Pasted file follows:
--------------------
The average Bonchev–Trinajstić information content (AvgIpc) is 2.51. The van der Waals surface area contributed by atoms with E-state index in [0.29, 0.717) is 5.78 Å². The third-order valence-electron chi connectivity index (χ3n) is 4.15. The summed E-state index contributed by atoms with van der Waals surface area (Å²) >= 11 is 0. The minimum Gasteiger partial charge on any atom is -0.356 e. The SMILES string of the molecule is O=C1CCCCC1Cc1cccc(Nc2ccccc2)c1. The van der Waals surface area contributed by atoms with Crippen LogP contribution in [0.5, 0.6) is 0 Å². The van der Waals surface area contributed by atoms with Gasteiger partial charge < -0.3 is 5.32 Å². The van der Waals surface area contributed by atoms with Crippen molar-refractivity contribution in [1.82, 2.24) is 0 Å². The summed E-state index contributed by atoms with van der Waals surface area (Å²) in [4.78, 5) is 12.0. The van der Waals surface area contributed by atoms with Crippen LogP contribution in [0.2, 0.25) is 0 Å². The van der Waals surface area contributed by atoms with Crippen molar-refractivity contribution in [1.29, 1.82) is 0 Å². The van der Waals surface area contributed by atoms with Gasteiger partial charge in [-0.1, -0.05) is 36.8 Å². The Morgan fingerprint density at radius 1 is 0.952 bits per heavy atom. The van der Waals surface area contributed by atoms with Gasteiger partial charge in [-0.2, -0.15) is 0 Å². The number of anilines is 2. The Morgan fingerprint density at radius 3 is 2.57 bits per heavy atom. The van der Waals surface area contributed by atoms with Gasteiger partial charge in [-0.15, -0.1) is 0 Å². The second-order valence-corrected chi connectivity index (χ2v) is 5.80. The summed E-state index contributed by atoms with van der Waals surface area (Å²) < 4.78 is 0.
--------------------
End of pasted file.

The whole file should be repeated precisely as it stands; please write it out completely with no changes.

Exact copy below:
The average Bonchev–Trinajstić information content (AvgIpc) is 2.51. The van der Waals surface area contributed by atoms with E-state index in [0.29, 0.717) is 5.78 Å². The third-order valence-electron chi connectivity index (χ3n) is 4.15. The summed E-state index contributed by atoms with van der Waals surface area (Å²) >= 11 is 0. The minimum Gasteiger partial charge on any atom is -0.356 e. The SMILES string of the molecule is O=C1CCCCC1Cc1cccc(Nc2ccccc2)c1. The van der Waals surface area contributed by atoms with Crippen LogP contribution in [0.5, 0.6) is 0 Å². The van der Waals surface area contributed by atoms with Gasteiger partial charge < -0.3 is 5.32 Å². The van der Waals surface area contributed by atoms with Crippen molar-refractivity contribution in [1.82, 2.24) is 0 Å². The summed E-state index contributed by atoms with van der Waals surface area (Å²) in [4.78, 5) is 12.0. The van der Waals surface area contributed by atoms with Crippen LogP contribution in [0.2, 0.25) is 0 Å². The van der Waals surface area contributed by atoms with Crippen molar-refractivity contribution in [1.29, 1.82) is 0 Å². The van der Waals surface area contributed by atoms with Gasteiger partial charge in [-0.1, -0.05) is 36.8 Å². The Morgan fingerprint density at radius 1 is 0.952 bits per heavy atom. The van der Waals surface area contributed by atoms with Gasteiger partial charge in [-0.2, -0.15) is 0 Å². The number of anilines is 2. The Morgan fingerprint density at radius 3 is 2.57 bits per heavy atom. The van der Waals surface area contributed by atoms with Gasteiger partial charge in [-0.15, -0.1) is 0 Å². The second-order valence-corrected chi connectivity index (χ2v) is 5.80. The summed E-state index contributed by atoms with van der Waals surface area (Å²) < 4.78 is 0.